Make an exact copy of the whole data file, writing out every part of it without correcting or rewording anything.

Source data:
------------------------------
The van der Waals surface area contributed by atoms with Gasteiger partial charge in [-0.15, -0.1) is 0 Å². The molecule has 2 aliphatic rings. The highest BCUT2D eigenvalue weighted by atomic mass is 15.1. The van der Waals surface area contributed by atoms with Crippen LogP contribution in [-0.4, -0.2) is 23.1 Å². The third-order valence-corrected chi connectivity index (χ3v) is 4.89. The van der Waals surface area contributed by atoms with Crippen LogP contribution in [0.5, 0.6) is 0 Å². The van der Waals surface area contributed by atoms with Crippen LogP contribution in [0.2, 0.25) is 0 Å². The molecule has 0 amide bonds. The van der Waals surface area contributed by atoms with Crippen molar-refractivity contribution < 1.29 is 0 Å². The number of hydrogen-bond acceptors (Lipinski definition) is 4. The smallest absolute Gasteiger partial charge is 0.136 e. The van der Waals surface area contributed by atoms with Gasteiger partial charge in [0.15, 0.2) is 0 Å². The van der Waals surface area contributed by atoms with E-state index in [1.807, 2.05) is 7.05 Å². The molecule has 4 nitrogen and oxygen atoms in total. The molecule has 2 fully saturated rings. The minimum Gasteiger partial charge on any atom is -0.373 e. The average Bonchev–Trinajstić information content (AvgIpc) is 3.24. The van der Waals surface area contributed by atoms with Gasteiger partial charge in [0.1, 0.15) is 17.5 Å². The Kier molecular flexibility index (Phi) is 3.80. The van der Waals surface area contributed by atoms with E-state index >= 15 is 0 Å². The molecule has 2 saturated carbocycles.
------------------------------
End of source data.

The van der Waals surface area contributed by atoms with Gasteiger partial charge in [-0.15, -0.1) is 0 Å². The molecule has 2 aliphatic rings. The highest BCUT2D eigenvalue weighted by atomic mass is 15.1. The van der Waals surface area contributed by atoms with Crippen LogP contribution in [-0.4, -0.2) is 23.1 Å². The third-order valence-corrected chi connectivity index (χ3v) is 4.89. The van der Waals surface area contributed by atoms with Crippen LogP contribution in [0.5, 0.6) is 0 Å². The van der Waals surface area contributed by atoms with Crippen LogP contribution in [0.2, 0.25) is 0 Å². The molecule has 0 amide bonds. The van der Waals surface area contributed by atoms with Crippen molar-refractivity contribution < 1.29 is 0 Å². The number of hydrogen-bond acceptors (Lipinski definition) is 4. The smallest absolute Gasteiger partial charge is 0.136 e. The van der Waals surface area contributed by atoms with Gasteiger partial charge in [0.15, 0.2) is 0 Å². The van der Waals surface area contributed by atoms with E-state index in [1.807, 2.05) is 7.05 Å². The molecule has 4 nitrogen and oxygen atoms in total. The molecule has 2 fully saturated rings. The minimum Gasteiger partial charge on any atom is -0.373 e. The average Bonchev–Trinajstić information content (AvgIpc) is 3.24. The van der Waals surface area contributed by atoms with Gasteiger partial charge in [0.1, 0.15) is 17.5 Å². The Kier molecular flexibility index (Phi) is 3.80. The van der Waals surface area contributed by atoms with E-state index >= 15 is 0 Å². The molecule has 2 saturated carbocycles.